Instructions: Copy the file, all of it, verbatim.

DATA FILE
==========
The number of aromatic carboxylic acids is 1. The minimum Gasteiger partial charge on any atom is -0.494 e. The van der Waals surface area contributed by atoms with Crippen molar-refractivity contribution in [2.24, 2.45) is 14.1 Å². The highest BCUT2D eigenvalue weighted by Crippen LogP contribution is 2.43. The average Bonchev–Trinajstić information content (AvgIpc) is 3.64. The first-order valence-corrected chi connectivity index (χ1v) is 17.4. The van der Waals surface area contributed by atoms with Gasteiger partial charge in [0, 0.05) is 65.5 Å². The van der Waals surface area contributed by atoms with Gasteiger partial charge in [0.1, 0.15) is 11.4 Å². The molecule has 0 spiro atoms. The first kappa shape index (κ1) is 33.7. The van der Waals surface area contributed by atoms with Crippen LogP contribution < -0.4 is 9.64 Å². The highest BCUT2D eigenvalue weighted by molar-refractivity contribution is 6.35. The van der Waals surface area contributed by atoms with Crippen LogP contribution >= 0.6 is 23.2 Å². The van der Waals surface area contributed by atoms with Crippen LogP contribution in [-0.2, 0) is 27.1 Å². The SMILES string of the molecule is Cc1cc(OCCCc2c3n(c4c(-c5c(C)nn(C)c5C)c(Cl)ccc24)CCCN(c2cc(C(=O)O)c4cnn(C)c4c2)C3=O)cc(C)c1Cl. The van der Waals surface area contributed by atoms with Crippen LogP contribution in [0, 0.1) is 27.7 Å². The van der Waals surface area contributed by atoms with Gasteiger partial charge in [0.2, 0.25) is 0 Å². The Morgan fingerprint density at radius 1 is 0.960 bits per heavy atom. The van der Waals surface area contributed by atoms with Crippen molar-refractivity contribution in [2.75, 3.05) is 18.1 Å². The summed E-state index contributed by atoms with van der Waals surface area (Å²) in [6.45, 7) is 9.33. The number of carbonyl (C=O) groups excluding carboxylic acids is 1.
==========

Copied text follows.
The number of aromatic carboxylic acids is 1. The minimum Gasteiger partial charge on any atom is -0.494 e. The van der Waals surface area contributed by atoms with Crippen molar-refractivity contribution in [2.24, 2.45) is 14.1 Å². The highest BCUT2D eigenvalue weighted by Crippen LogP contribution is 2.43. The average Bonchev–Trinajstić information content (AvgIpc) is 3.64. The first-order valence-corrected chi connectivity index (χ1v) is 17.4. The van der Waals surface area contributed by atoms with Gasteiger partial charge in [0, 0.05) is 65.5 Å². The van der Waals surface area contributed by atoms with Gasteiger partial charge in [0.1, 0.15) is 11.4 Å². The molecule has 0 spiro atoms. The first kappa shape index (κ1) is 33.7. The van der Waals surface area contributed by atoms with Crippen LogP contribution < -0.4 is 9.64 Å². The highest BCUT2D eigenvalue weighted by molar-refractivity contribution is 6.35. The van der Waals surface area contributed by atoms with Crippen LogP contribution >= 0.6 is 23.2 Å². The van der Waals surface area contributed by atoms with Crippen LogP contribution in [-0.2, 0) is 27.1 Å². The SMILES string of the molecule is Cc1cc(OCCCc2c3n(c4c(-c5c(C)nn(C)c5C)c(Cl)ccc24)CCCN(c2cc(C(=O)O)c4cnn(C)c4c2)C3=O)cc(C)c1Cl. The van der Waals surface area contributed by atoms with Crippen LogP contribution in [0, 0.1) is 27.7 Å². The van der Waals surface area contributed by atoms with Gasteiger partial charge in [0.2, 0.25) is 0 Å². The Morgan fingerprint density at radius 1 is 0.960 bits per heavy atom. The van der Waals surface area contributed by atoms with Crippen molar-refractivity contribution in [2.75, 3.05) is 18.1 Å². The summed E-state index contributed by atoms with van der Waals surface area (Å²) in [6.45, 7) is 9.33. The number of carbonyl (C=O) groups excluding carboxylic acids is 1.